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Nearly all compressors require a form of lubricant to either cool, seal or lubricate their internal components. Only static jet compressors (ejectors) and late-20th-century and early-21st-century oil-free machines with rotors suspended in magnetic or air bearings are exempt from the need for some type of lubrication. This article deals with the lubrication of dynamic, reciprocating and rotary compressors. These three types are the most prevalent in industry today.
Compressors are manufactured in several types and for a variety of purposes. In addition to being used to compress gas, many compressors serve as blowers or can be used as vacuum pumps. Lubrication requirements vary considerably, depending not only on the type of compressor but also the gas which is being compressed. In general, air and gas compressors are mechanically similar. Thus, the main difference is in the effect of the gas on the lubricant and the compressor components. The lubricant plays a role in preventing wear, sealing, minimizing reactions with the gas and preventing corrosion. Refrigeration and air conditioning compressors require special consideration because of the recirculation of the refrigerant and mixing of the lubricant with that refrigerant.
To combat all of these stressors, a compressor lubricant needs several defenses. Oxidation and thermal stability are very important – along with corrosion inhibitors, detergents, demulsifying agents and foam suppressors – to increase the life of the machinery.
As mentioned, not only does compressor design have an effect on lubricant selection, so does the gas being compressed. The four popular categories of compressed gasses are: air, hydrocarbon, chemically active and chemically inert. Dependent upon these categories, special considerations must be made when selecting the proper lubricant. At the very least, all should have:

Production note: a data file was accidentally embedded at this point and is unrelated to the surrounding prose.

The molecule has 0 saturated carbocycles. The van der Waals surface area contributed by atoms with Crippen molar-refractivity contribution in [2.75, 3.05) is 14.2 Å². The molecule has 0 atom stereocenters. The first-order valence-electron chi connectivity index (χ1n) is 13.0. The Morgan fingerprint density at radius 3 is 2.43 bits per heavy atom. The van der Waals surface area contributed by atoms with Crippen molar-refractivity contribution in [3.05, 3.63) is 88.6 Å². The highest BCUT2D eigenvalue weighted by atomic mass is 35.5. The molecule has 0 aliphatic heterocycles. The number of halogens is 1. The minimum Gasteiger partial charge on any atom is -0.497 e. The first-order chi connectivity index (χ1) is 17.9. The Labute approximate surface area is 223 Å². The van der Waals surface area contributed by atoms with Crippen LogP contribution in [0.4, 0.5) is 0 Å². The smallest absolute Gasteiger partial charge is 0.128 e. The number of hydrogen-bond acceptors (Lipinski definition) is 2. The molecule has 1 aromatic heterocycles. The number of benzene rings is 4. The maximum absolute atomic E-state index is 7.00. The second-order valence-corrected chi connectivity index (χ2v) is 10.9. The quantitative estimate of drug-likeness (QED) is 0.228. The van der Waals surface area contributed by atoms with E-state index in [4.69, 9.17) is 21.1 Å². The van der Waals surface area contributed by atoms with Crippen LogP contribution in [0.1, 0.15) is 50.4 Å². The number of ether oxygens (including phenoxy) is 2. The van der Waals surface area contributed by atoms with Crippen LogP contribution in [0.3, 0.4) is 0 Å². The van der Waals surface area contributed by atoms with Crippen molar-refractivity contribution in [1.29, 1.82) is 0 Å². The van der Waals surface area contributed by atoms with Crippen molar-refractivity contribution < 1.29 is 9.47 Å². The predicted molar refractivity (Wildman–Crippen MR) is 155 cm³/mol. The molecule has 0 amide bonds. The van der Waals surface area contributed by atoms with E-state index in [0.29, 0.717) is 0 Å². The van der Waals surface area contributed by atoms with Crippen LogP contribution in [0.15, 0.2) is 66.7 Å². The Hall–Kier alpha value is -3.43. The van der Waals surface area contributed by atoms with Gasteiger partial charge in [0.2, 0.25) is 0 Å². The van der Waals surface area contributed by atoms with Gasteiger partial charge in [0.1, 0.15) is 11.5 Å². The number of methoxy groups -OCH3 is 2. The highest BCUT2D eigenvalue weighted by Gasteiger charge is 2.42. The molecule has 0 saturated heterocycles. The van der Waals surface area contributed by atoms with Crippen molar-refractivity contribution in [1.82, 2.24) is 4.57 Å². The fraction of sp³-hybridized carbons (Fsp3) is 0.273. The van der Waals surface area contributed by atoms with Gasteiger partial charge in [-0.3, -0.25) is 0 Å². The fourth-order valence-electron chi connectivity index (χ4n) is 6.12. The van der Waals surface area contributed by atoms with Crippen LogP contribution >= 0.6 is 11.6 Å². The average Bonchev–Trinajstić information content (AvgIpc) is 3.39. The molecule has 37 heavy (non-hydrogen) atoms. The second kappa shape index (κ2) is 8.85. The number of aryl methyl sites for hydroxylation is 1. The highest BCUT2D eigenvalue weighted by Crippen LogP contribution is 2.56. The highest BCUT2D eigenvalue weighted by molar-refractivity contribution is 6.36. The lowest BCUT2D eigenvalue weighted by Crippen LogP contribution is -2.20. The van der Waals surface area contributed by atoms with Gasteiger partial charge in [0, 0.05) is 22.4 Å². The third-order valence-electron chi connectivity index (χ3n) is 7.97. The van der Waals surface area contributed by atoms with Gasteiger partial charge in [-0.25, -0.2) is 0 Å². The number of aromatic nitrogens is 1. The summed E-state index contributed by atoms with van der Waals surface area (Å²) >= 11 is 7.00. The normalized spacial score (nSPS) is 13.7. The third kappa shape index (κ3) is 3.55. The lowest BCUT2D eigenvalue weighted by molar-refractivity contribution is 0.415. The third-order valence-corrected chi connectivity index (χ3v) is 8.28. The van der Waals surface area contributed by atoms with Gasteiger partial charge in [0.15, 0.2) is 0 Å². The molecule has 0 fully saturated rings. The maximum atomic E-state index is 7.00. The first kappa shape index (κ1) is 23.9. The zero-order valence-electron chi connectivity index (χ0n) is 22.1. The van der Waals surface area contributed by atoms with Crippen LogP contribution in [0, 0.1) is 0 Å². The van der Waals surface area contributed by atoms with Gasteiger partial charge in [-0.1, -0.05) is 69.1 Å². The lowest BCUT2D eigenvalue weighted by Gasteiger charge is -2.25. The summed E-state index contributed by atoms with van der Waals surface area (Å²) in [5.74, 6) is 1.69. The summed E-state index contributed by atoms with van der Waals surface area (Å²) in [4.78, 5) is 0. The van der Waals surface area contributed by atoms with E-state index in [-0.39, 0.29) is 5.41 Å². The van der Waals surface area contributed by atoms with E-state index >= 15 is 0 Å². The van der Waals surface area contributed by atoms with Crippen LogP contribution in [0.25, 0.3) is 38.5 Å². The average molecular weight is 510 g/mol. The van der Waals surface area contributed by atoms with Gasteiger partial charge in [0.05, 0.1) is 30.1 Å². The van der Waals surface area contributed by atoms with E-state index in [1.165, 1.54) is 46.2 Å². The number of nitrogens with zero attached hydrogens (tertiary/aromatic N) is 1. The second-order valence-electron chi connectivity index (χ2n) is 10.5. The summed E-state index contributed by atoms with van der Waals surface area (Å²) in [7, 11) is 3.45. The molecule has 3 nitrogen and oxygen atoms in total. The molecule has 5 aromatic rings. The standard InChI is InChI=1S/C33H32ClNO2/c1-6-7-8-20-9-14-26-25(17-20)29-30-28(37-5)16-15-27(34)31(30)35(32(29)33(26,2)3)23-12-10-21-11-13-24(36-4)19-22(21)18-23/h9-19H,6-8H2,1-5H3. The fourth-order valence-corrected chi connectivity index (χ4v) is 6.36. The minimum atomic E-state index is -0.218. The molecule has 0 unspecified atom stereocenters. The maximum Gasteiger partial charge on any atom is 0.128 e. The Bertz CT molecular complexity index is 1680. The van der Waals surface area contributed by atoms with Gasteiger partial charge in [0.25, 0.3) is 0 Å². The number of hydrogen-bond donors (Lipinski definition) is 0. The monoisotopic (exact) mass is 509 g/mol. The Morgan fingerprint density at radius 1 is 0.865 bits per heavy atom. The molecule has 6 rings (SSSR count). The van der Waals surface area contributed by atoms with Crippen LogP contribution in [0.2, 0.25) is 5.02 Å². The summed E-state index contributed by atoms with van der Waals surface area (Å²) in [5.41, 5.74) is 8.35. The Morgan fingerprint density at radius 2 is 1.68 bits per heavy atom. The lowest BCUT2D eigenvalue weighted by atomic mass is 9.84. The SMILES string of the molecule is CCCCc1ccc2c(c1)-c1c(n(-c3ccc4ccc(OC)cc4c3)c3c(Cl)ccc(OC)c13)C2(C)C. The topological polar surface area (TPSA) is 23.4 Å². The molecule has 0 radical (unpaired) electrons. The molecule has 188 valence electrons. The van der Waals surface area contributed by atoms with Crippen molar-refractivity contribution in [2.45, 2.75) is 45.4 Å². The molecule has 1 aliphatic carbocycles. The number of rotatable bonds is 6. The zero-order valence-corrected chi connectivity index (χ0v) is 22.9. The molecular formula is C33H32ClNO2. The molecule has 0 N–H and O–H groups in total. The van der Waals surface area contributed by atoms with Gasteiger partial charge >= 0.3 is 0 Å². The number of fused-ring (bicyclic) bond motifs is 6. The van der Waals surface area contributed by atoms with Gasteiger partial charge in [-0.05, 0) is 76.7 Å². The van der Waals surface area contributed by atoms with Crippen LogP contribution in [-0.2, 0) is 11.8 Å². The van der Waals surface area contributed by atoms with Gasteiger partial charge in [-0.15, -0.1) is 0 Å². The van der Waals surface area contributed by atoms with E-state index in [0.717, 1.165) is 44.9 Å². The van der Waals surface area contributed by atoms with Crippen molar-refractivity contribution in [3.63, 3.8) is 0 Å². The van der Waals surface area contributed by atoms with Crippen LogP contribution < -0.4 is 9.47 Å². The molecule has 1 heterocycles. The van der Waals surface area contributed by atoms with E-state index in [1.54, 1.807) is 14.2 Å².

Because of the system stressors and the quality needed to combat them, synthetic lubricants are preferred. The three popular synthetics are polyalkylene glycol (PAG), esters (diester and polyolester), and polyalphaolefin (PAO).
PAGs offer the ability to dissolve sludge and deposits, burn without leaving residues when degraded, have a low solubility with hydrocarbons, and have good hydrolytic stability. Their downfall is that they absorb vast amounts of water and have very poor compatibility with mineral and PAO oils.
Esters have a very high detergency and solvency, making them excellent at dissolving sludge and deposits. They are compatible with mineral and PAO oils, and most seal and gasket materials. However, they also absorb moisture from the air and are hydrolytically unstable at high temperatures.
PAOs are most similar to minerals, so they are very compatible. They also are generally compatible with seals and gasket materials. They offer excellent hydrolytic stability, low water solubility and poor solvency. Because of this poor solvency, avoid these in applications where high discharge temperatures are present. They have a tendency to form deposits in these situations.
There are many variables when selecting a compressor lubricant. Even though I only skimmed the surface of these variables, I hope you now have an appreciation of the art of lubricant selection for compressors. It is not as easy as simply selecting the product denoted as “compressor lubricant”.
Heinz Bloch, “Compressor Lubrication Best Practices”. Machinery Lubrication magazine. May 2003.